Azerbaijan SSR

Flag of Soviet Azerbaijan 1952-1990. Ratio: 1:2 Flag of the Azerbaijan Soviet Socialist Republic.svg
FIAV historical.svg Flag of Soviet Azerbaijan 1952–1990. Ratio: 1:2

During the Soviet rule, Azerbaijan SSR had eight different flags. Most of the flags only had slight differences. The adaptations were the result of the disastrous early years of the Soviet Union in the Caucasus. The first unofficial Soviet Azerbaijani flag was used when Russians conquered Baku on 28 April 1920. [23]

The first official flag was adopted in the first constitution, under Article 104, of the Azerbaijan SSR on 19 May 1921. During the time the state language of Azerbaijan SSR was the Azerbaijani Turkic, the alphabet was based on the Arabic script. Therefore, the words A.S.R. were written in Arabic. [24] The eighth and final flag of Soviet Azerbaijan was issued on 7 October 1952. The design was similar to that of the Soviet national flag with a horizontal blue band added on the bottom taking up one quarter of the height of the flag. Definition was as follows:

The national flag of Azerbaijan Soviet Socialist Republic is a panel consisting of two horizontal bands of color: the upper red part of three quarters of the width and the bottom is blue, nearly one quarter the width of the flag with the image on the top left corner of the red band, at the flagpole and gold hammer and sickle, and above them a red five-pointed star framed by gold fringe. The ratio of width to length is 1:2. [7]

Nakhchivan ASSR

Regaining independence

National Flag Square in Bayil, Baku. National Flag Square e-citizen.jpg
National Flag Square in Bayil, Baku.

During the Soviet period, Jahid Hilaloglu raised the tricolor over Baku's Maiden Tower in 1956 showing his defiance towards the system. Hilaloglu was ultimately sentenced to four years of imprisonment and his supporter Chingiz Abdullayev was institutionalized. On 28 May 1952 during the Republic Day celebrations in Germany, Mammed Amin Rasulzade raised the tricolor and asked for anyone who can be entrusted to take the flag back to Azerbaijan. Gulmirza Bagirov ultimately brought it to Azerbaijan in secret in the 1970s; this flag was hung over his house in Maştağa on 20 January 1990. [16]

During the late 1980s, unrest in Soviet Azerbaijan, the tricolor Azerbaijan Democratic Republic flag was used in demonstrations calling for independence. [17] On 17 November 1990 on the first session of the Supreme Assembly of the Nakhichevan Autonomous Republic, the 1918 Azerbaijani flag was adopted as the national flag of the autonomous state. [6] This flag was later adopted when the decree, "On change the name and national flag of Azerbaijan SSR", was issued on 29 November 1990. The decree was ratified on 5 February 1991 by the National Assembly of the Republic. The first constitution since independence was adopted on 12 November 1995 after a national vote; one of the articles which described the three-color flag of the republic. [6]

On 17 November 2007, the Azerbaijani President issued a decree "On creation of the National Flag Square" in Baku. [4] The square has a flag pole with a mass of 220 tons and a height of 162 meters. The flag that is flown on this pole has an area of 2,450 square meters; the size of the flag itself is 35 meters wide and 70 meters long and weighs 350 kilograms. [25] A museum dedicated to the national flag was also built at this flagpole. On 1 September 2010 the flag was officially raised to open the museum; subsequently this flag pole became the world's tallest unsupported flagpole, until being overtaken by the 165 meter Dushanbe Flagpole, Tajikistan. [26] In 2009, 9 November was officially declared the National Flag Day. This day is set aside to respect the flag, its history (the Azerbaijan Democratic Republic first adopted the current tricolour on 9 November 1918) and its symbolism. [4]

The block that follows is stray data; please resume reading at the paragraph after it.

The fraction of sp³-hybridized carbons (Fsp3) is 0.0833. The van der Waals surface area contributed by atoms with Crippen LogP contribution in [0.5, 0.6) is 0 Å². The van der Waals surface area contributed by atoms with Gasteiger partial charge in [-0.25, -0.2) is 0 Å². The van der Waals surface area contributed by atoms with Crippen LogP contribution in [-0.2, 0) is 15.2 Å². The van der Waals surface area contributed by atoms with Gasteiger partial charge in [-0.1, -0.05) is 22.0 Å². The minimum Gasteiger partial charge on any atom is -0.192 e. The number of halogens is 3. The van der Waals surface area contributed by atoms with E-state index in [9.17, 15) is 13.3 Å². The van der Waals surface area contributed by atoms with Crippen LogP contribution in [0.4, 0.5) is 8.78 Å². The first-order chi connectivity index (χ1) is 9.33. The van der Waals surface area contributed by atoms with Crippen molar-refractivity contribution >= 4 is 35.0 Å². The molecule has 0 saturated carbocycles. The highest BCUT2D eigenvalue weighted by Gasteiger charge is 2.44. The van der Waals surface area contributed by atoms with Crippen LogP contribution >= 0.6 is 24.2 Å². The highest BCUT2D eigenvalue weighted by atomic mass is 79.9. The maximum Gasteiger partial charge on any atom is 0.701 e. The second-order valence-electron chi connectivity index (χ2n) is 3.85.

Display and use

National flag of Azerbaijan Azerbaidzhan flag.jpg
National flag of Azerbaijan

According to Law no. 683 of the Republic of Azerbaijan, dated 8 June 2004 (as amended on 1 September 2005), the national flag must be raised by the following: [3] [5]

President of Azerbaijan Yes check.svgYes check.svg
Prime Minister of Azerbaijan Yes check.svgYes check.svg
Speaker of the National Assembly Yes check.svgYes check.svg
Cabinet of Ministers Yes check.svg 
Constitutional Court of AzerbaijanYes check.svg 
Supreme Court of AzerbaijanYes check.svg 
Judicial-Legal Council of AzerbaijanYes check.svg 
Central Executive AuthoritiesYes check.svgYes check.svg
Prosecutor of the Central Bank of Azerbaijan Yes check.svgYes check.svg
Central Election Commission of AzerbaijanYes check.svg 
Chamber of the AzerbaijanYes check.svg 
Supreme Assembly of Nakhchivan Yes check.svg 
Cabinet of Ministers of NakhichevanYes check.svg 
Supreme Court of NakhchivanYes check.svg 
Local executive authorities of NakhchivanYes check.svgYes check.svg
Commissioner for Human RightsYes check.svg 
Deputy Speaker of the National AssemblyYes check.svg 
Embassies in Azerbaijan Yes check.svg 
Consulates in AzerbaijanYes check.svg 
Vessels registered in the Commercial Maritime Code  Yes check.svg
Foreign vessels within Azerbaijani waters Yes check.svg
Border crossings of AzerbaijanYes check.svg 

The national flag must also be raised over the buildings, military courts and headquarters of military units and naval vessels of the Armed Forces of the Republic of Azerbaijan in the following cases: [3] [5]

Use in funerals

Traditionally, the flag of the Azerbaijan plays a role in military funerals, and occasionally in funerals of other civil servants (such as law enforcement officers, fire fighters, and Azerbaijani presidents).[ citation needed ]

Influence and derivatives

Bu gög boya gög moğoldan qalmış bir türk nişanı, Bir türk oğlu olmalı.

Yaşıl boya islamlığın sarsılmayan imanı, yürəklərə dolmalı.

Şu al boya azadlığın, təcəddüdün fərmanı, mədəniyyət bulmalı.

Jaffar Jabbarly, c. 1919 [27]

The expression by Mammed Amin Rasulzade (Azerbaijani : "Bir kərə yüksələn bayraq, bir daha enməz!"; "The flag once raised will never fall!") was the rallying cry of Azerbaijani independence in early 20th century. [28] In 1919, Jafar Jabbarli wrote "To Azerbaijani flag" poem in dedication to the state symbols of Azerbaijan. [27]

The national flag is also mentioned in the national anthem of Azerbaijan, "March of Azerbaijan" in the fifth and fifteenth sentences. [29] The unofficial English translations of the sentences come out to "With three color banner live happily!" and "To hold high your honored flag." [30]

See also

Related Research Articles

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    Признать флагом Азербайджана флаг, изготовленный из красной материи с изображением белого полумесяца и белой восьмигранной звезды на красном фоне.